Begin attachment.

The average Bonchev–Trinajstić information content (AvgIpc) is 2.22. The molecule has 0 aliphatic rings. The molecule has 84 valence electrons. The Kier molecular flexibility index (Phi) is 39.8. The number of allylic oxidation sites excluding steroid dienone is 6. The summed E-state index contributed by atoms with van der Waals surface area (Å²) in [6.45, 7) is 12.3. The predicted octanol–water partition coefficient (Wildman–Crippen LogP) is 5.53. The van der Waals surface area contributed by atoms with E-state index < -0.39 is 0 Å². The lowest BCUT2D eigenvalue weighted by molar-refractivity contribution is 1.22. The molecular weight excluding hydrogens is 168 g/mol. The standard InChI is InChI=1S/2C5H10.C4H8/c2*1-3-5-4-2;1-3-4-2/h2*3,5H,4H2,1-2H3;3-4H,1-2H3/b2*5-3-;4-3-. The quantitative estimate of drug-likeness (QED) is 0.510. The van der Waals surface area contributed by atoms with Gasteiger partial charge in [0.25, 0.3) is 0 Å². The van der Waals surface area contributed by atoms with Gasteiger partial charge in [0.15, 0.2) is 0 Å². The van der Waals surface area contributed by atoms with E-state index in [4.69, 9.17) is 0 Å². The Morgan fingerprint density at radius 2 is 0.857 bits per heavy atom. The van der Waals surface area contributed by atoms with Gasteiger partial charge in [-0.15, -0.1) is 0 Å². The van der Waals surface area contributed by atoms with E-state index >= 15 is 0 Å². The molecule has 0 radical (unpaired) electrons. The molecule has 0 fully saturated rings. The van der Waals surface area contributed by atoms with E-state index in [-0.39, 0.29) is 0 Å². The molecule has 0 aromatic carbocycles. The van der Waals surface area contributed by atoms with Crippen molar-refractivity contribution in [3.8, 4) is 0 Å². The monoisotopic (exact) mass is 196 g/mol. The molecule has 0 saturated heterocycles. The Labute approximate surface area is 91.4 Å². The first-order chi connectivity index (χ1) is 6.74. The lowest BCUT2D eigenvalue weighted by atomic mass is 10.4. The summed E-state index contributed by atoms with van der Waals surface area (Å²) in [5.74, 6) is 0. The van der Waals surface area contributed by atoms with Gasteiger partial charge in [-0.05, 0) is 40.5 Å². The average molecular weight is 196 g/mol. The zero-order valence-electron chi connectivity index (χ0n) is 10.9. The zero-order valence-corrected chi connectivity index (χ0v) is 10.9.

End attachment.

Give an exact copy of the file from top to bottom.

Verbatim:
The average Bonchev–Trinajstić information content (AvgIpc) is 2.22. The molecule has 0 aliphatic rings. The molecule has 84 valence electrons. The Kier molecular flexibility index (Phi) is 39.8. The number of allylic oxidation sites excluding steroid dienone is 6. The summed E-state index contributed by atoms with van der Waals surface area (Å²) in [6.45, 7) is 12.3. The predicted octanol–water partition coefficient (Wildman–Crippen LogP) is 5.53. The van der Waals surface area contributed by atoms with E-state index < -0.39 is 0 Å². The lowest BCUT2D eigenvalue weighted by molar-refractivity contribution is 1.22. The molecular weight excluding hydrogens is 168 g/mol. The standard InChI is InChI=1S/2C5H10.C4H8/c2*1-3-5-4-2;1-3-4-2/h2*3,5H,4H2,1-2H3;3-4H,1-2H3/b2*5-3-;4-3-. The quantitative estimate of drug-likeness (QED) is 0.510. The van der Waals surface area contributed by atoms with Gasteiger partial charge in [0.25, 0.3) is 0 Å². The van der Waals surface area contributed by atoms with Gasteiger partial charge in [0.15, 0.2) is 0 Å². The van der Waals surface area contributed by atoms with E-state index in [4.69, 9.17) is 0 Å². The Morgan fingerprint density at radius 2 is 0.857 bits per heavy atom. The van der Waals surface area contributed by atoms with Gasteiger partial charge in [-0.15, -0.1) is 0 Å². The van der Waals surface area contributed by atoms with E-state index >= 15 is 0 Å². The molecule has 0 radical (unpaired) electrons. The molecule has 0 fully saturated rings. The van der Waals surface area contributed by atoms with E-state index in [-0.39, 0.29) is 0 Å². The molecule has 0 aromatic carbocycles. The van der Waals surface area contributed by atoms with Crippen molar-refractivity contribution in [3.8, 4) is 0 Å². The monoisotopic (exact) mass is 196 g/mol. The molecule has 0 saturated heterocycles. The Labute approximate surface area is 91.4 Å². The first-order chi connectivity index (χ1) is 6.74. The lowest BCUT2D eigenvalue weighted by atomic mass is 10.4. The summed E-state index contributed by atoms with van der Waals surface area (Å²) in [5.74, 6) is 0. The van der Waals surface area contributed by atoms with Gasteiger partial charge in [-0.05, 0) is 40.5 Å². The average molecular weight is 196 g/mol. The zero-order valence-electron chi connectivity index (χ0n) is 10.9. The zero-order valence-corrected chi connectivity index (χ0v) is 10.9.